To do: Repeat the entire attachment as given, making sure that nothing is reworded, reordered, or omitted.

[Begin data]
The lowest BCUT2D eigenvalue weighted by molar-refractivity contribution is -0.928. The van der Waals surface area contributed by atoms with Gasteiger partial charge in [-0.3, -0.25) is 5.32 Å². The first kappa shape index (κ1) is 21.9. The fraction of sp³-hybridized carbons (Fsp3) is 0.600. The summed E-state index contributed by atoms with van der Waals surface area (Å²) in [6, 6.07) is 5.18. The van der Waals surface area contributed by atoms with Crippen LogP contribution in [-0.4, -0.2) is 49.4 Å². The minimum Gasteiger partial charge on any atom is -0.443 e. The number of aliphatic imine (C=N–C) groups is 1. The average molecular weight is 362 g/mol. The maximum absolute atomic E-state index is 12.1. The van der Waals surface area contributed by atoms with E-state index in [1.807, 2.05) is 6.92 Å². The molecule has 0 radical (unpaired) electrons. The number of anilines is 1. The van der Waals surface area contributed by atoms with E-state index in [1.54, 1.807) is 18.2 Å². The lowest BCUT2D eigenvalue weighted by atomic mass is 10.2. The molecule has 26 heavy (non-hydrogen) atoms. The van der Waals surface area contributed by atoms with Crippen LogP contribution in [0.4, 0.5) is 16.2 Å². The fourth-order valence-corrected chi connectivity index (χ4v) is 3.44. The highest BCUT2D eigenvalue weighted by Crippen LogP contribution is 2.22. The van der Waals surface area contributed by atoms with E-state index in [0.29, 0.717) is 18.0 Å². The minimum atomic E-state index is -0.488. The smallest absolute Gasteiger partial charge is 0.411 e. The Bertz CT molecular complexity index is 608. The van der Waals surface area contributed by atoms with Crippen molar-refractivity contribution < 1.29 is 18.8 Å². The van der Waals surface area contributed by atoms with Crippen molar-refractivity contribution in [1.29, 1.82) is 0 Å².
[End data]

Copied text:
The lowest BCUT2D eigenvalue weighted by molar-refractivity contribution is -0.928. The van der Waals surface area contributed by atoms with Gasteiger partial charge in [-0.3, -0.25) is 5.32 Å². The first kappa shape index (κ1) is 21.9. The fraction of sp³-hybridized carbons (Fsp3) is 0.600. The summed E-state index contributed by atoms with van der Waals surface area (Å²) in [6, 6.07) is 5.18. The van der Waals surface area contributed by atoms with Crippen LogP contribution in [-0.4, -0.2) is 49.4 Å². The minimum Gasteiger partial charge on any atom is -0.443 e. The number of aliphatic imine (C=N–C) groups is 1. The average molecular weight is 362 g/mol. The maximum absolute atomic E-state index is 12.1. The van der Waals surface area contributed by atoms with E-state index in [1.807, 2.05) is 6.92 Å². The molecule has 0 radical (unpaired) electrons. The number of anilines is 1. The van der Waals surface area contributed by atoms with E-state index in [1.54, 1.807) is 18.2 Å². The lowest BCUT2D eigenvalue weighted by atomic mass is 10.2. The molecule has 26 heavy (non-hydrogen) atoms. The van der Waals surface area contributed by atoms with Crippen LogP contribution in [0.4, 0.5) is 16.2 Å². The fourth-order valence-corrected chi connectivity index (χ4v) is 3.44. The highest BCUT2D eigenvalue weighted by Crippen LogP contribution is 2.22. The van der Waals surface area contributed by atoms with E-state index in [0.29, 0.717) is 18.0 Å². The minimum atomic E-state index is -0.488. The smallest absolute Gasteiger partial charge is 0.411 e. The Bertz CT molecular complexity index is 608. The van der Waals surface area contributed by atoms with Crippen molar-refractivity contribution < 1.29 is 18.8 Å². The van der Waals surface area contributed by atoms with Crippen molar-refractivity contribution in [1.29, 1.82) is 0 Å².